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Ethnicity

The assessment of differences in ethnicity reveals that White British structured alcohol treatment clients are slightly less prevalent in Nottingham compared to the national comparator (82% compared to 85%, respectively).  The demographic profile of structured treatment clients in Nottingham and England is shown alongside estimated prevalence of increasing-risk and higher-risk drinkers in Table 4 below.

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Table 4: Demographic breakdown of higher risk and increasing risk drinkers and structured alcohol only treatment populations

ahttps://www.drinkaware.co.uk/media/362885/drinkaware_monitor_2014_adults.pdf

bBased on Drinkaware data adjusted for Nottingham population

cBased on data from the National Drug Treatment Monitoring System which includes structured treatment only

dFurther age breakdown unavailable due to missing data

eEthnicity data unavailable

5. Evidence of what works (what we should be doing)

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There is a body of evidence around effectiveness in alcohol interventions including new guidance published by the National Institute for Health and Clinical Excellence:

NICE public health guidance 24 (2010)

Alcohol-use disorders: preventing the development of hazardous and harmful drinking.  This guidance covers the prevention and early identification of alcohol-use disorders among adults and adolescents.  Its recommendations cover:

-       licensing practices

-       supporting children and young people aged 10-15

-       appropriate screening and treatment for 16-17 year olds

-       appropriate screening and treatment for adults

NICE clinical guideline 100 (2010)

Alcohol-use disorders: diagnosis and clinical management of alcohol-related physical complications.  This guidance covers key areas in the investigation and management of the following alcohol-related conditions in adults and young people (aged 10 years and older):

• Acute alcohol withdrawal, including seizures and delirium tremens;

• Wernicke’s encephalopathy;

• Liver disease;

• Acute and chronic pancreatitis.

NICE clinical guideline 115 (2011)

Alcohol-use disorders: diagnosis, assessment and management of harmful drinking and alcohol dependence.  This guidance covers principles of care, identification and assessment and interventions for alcohol misuse.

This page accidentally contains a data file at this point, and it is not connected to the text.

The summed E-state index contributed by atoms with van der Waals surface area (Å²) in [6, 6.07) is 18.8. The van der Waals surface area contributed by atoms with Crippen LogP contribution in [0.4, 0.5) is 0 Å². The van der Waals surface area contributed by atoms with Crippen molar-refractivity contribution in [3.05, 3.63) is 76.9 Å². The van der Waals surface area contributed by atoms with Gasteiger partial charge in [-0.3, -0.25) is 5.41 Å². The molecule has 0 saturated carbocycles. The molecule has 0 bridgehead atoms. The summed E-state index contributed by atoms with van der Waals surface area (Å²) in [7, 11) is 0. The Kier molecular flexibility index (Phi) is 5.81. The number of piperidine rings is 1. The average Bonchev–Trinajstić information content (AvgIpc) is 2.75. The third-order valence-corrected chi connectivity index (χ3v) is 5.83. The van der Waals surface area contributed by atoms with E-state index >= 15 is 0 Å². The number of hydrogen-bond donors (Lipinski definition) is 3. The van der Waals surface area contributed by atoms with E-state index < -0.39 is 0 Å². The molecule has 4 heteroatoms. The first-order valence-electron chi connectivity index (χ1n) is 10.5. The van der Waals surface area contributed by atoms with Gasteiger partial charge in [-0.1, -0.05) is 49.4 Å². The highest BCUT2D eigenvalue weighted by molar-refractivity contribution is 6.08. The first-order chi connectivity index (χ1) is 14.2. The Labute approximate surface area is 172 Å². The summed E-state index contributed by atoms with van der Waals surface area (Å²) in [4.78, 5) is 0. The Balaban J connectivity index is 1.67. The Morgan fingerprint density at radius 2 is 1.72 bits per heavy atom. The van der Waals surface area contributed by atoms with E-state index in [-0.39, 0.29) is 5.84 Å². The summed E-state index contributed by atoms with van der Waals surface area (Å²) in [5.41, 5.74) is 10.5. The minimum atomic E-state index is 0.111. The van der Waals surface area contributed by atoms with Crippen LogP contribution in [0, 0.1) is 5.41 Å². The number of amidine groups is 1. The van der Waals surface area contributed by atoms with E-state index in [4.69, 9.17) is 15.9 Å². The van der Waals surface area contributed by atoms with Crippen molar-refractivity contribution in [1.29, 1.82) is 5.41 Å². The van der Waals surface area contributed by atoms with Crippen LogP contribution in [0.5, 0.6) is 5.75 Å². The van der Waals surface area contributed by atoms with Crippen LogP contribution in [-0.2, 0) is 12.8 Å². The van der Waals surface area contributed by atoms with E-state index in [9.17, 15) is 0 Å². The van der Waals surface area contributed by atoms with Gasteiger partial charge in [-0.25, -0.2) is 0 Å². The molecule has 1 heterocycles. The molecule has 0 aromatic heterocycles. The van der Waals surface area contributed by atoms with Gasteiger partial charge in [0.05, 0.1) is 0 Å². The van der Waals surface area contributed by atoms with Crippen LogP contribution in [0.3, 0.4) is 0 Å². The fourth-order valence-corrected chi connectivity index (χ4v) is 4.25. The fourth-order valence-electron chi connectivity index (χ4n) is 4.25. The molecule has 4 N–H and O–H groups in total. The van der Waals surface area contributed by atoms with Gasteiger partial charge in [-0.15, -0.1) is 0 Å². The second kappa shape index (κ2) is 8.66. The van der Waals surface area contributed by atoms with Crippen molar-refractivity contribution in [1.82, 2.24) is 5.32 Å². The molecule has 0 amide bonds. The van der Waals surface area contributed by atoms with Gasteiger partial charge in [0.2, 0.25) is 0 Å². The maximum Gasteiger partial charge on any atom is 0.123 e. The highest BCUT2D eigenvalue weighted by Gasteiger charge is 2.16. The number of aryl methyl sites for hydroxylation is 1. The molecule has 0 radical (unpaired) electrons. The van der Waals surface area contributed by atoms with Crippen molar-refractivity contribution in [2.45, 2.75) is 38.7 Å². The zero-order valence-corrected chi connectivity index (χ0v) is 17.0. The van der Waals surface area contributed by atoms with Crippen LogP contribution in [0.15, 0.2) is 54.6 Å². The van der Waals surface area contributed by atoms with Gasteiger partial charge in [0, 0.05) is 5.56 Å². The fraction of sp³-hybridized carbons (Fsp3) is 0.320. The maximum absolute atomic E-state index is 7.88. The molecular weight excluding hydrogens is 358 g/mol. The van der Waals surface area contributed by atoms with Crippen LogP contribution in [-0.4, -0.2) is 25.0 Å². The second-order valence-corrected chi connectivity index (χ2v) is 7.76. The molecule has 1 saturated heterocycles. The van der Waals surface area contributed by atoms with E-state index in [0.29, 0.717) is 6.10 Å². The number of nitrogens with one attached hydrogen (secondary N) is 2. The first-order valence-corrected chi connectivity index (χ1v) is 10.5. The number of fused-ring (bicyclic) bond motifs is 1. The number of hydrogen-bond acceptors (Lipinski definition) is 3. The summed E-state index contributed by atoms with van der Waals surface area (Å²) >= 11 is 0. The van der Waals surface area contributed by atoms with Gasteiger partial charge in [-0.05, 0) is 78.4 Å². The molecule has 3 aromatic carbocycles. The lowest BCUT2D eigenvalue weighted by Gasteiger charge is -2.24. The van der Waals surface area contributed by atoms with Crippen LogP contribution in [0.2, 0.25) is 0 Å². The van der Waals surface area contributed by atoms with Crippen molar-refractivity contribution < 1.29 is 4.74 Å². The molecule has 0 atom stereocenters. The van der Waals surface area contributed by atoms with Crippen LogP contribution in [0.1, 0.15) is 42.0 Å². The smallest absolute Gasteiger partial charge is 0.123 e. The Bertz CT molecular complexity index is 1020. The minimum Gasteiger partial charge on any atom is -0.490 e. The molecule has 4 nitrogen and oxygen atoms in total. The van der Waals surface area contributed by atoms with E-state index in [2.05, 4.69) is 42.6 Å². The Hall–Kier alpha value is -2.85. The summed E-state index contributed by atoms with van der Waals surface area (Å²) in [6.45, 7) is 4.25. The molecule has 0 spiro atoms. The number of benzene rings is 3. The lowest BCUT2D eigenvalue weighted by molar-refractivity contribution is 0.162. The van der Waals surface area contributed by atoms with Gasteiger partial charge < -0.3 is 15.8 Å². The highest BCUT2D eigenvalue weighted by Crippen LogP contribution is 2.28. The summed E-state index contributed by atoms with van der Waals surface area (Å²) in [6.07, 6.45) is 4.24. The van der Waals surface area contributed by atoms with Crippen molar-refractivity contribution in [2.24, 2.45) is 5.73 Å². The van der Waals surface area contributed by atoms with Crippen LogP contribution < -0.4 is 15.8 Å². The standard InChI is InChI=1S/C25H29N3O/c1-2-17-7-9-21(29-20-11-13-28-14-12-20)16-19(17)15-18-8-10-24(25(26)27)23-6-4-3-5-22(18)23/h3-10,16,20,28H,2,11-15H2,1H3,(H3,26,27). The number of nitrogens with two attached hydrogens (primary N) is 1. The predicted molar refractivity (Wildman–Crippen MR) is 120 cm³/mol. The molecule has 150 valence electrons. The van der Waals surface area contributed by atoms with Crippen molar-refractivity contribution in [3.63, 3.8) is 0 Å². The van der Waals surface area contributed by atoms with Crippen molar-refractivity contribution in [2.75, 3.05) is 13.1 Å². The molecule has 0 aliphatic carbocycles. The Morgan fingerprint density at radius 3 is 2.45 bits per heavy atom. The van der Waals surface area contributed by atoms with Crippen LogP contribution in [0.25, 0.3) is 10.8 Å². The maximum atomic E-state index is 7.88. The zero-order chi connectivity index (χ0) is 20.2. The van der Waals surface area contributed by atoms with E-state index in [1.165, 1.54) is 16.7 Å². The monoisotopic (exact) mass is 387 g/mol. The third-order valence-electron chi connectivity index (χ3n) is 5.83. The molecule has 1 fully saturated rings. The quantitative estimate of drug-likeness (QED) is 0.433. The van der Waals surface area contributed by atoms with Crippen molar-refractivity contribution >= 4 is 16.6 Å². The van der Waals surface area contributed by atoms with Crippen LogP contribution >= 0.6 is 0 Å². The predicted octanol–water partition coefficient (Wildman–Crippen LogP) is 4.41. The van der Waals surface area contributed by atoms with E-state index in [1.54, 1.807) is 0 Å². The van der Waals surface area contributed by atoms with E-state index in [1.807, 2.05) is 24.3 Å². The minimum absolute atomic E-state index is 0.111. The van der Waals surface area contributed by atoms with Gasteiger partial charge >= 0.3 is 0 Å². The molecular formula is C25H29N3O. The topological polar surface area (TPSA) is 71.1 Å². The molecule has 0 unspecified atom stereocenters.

NICE Quality Standard for Alcohol (2011)

The alcohol dependence and harmful alcohol use quality standard defines clinical best practice within this area.  It covers the care of children (aged 10-15 years), young people (aged 16-17 years) and adults (aged 18 years and over) drinking in a harmful way and those with alcohol dependence in all NHS-funded settings. It also includes opportunistic screening and brief interventions for hazardous and harmful drinkers.

Review of the effectiveness of treatment for alcohol problems Raistrick et al 2006

This outlines the evidence base for screening, brief interventions, less-intensive alcohol treatments, specialist treatment, detoxification and self help.

NICE guidance PH7 for alcohol

This guidance on school based interventions on alcohol describes the role of schools in education and brief advice to prevent alcohol misuse.

Other key guidance documents include:

Models of Care for Alcohol Misusers (DH 2006)

This provides best practice guidance for health organisations in delivering an integrated local treatment system and sets out a tiered approach for alcohol interventions

Signs for improvement: Commissioning interventions to reduce alcohol-related harm (DH 2009)

This publication describes how organisations should be commissioning interventions to reduce alcohol-related harm.  It includes some evidence base for the 7 high impact changes

Alcohol Payment by Results (PbR)

Nottingham is one of four areas piloting a new approach to paying for alcohol treatment. Rather than paying in bulk for treatment under a block contract, payments made under ‘Payment by Results’ (PbR) are standardised dependent on diagnosis and treatment required for individuals within assigned groups.